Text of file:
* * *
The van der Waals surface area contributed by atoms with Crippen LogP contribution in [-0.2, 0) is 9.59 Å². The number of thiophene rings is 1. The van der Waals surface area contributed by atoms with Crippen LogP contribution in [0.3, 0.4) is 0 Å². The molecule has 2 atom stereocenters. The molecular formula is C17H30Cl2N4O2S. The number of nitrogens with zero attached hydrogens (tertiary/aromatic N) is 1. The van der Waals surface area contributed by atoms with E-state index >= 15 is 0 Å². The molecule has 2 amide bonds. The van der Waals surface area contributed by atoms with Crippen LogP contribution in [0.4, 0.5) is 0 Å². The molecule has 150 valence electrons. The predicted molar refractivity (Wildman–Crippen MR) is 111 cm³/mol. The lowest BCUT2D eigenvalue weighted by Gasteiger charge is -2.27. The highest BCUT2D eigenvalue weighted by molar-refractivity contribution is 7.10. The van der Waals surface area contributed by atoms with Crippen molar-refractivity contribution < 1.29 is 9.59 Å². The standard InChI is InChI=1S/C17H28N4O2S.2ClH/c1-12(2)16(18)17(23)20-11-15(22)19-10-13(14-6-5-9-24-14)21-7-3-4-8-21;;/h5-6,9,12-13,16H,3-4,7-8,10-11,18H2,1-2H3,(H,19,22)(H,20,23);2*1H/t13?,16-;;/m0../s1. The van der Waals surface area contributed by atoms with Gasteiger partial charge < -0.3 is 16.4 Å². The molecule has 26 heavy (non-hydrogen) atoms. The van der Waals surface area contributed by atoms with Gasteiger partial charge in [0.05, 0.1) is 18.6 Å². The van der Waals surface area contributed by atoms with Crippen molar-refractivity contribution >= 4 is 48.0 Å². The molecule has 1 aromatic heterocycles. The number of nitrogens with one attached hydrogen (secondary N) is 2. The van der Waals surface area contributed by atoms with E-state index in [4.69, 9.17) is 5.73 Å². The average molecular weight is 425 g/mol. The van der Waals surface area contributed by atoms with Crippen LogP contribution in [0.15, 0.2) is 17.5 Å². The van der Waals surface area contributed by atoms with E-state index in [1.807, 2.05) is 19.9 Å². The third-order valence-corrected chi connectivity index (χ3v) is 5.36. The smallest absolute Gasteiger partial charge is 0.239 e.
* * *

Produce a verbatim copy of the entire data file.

The van der Waals surface area contributed by atoms with Crippen LogP contribution in [-0.2, 0) is 9.59 Å². The number of thiophene rings is 1. The van der Waals surface area contributed by atoms with Crippen LogP contribution in [0.3, 0.4) is 0 Å². The molecule has 2 atom stereocenters. The molecular formula is C17H30Cl2N4O2S. The number of nitrogens with zero attached hydrogens (tertiary/aromatic N) is 1. The van der Waals surface area contributed by atoms with E-state index >= 15 is 0 Å². The molecule has 2 amide bonds. The van der Waals surface area contributed by atoms with Crippen LogP contribution in [0.4, 0.5) is 0 Å². The molecule has 150 valence electrons. The predicted molar refractivity (Wildman–Crippen MR) is 111 cm³/mol. The lowest BCUT2D eigenvalue weighted by Gasteiger charge is -2.27. The highest BCUT2D eigenvalue weighted by molar-refractivity contribution is 7.10. The van der Waals surface area contributed by atoms with Crippen molar-refractivity contribution < 1.29 is 9.59 Å². The standard InChI is InChI=1S/C17H28N4O2S.2ClH/c1-12(2)16(18)17(23)20-11-15(22)19-10-13(14-6-5-9-24-14)21-7-3-4-8-21;;/h5-6,9,12-13,16H,3-4,7-8,10-11,18H2,1-2H3,(H,19,22)(H,20,23);2*1H/t13?,16-;;/m0../s1. The van der Waals surface area contributed by atoms with Gasteiger partial charge < -0.3 is 16.4 Å². The molecule has 26 heavy (non-hydrogen) atoms. The van der Waals surface area contributed by atoms with Gasteiger partial charge in [0.05, 0.1) is 18.6 Å². The van der Waals surface area contributed by atoms with Crippen molar-refractivity contribution >= 4 is 48.0 Å². The molecule has 1 aromatic heterocycles. The number of nitrogens with one attached hydrogen (secondary N) is 2. The van der Waals surface area contributed by atoms with E-state index in [4.69, 9.17) is 5.73 Å². The average molecular weight is 425 g/mol. The van der Waals surface area contributed by atoms with Crippen LogP contribution in [0.15, 0.2) is 17.5 Å². The van der Waals surface area contributed by atoms with E-state index in [1.807, 2.05) is 19.9 Å². The third-order valence-corrected chi connectivity index (χ3v) is 5.36. The smallest absolute Gasteiger partial charge is 0.239 e.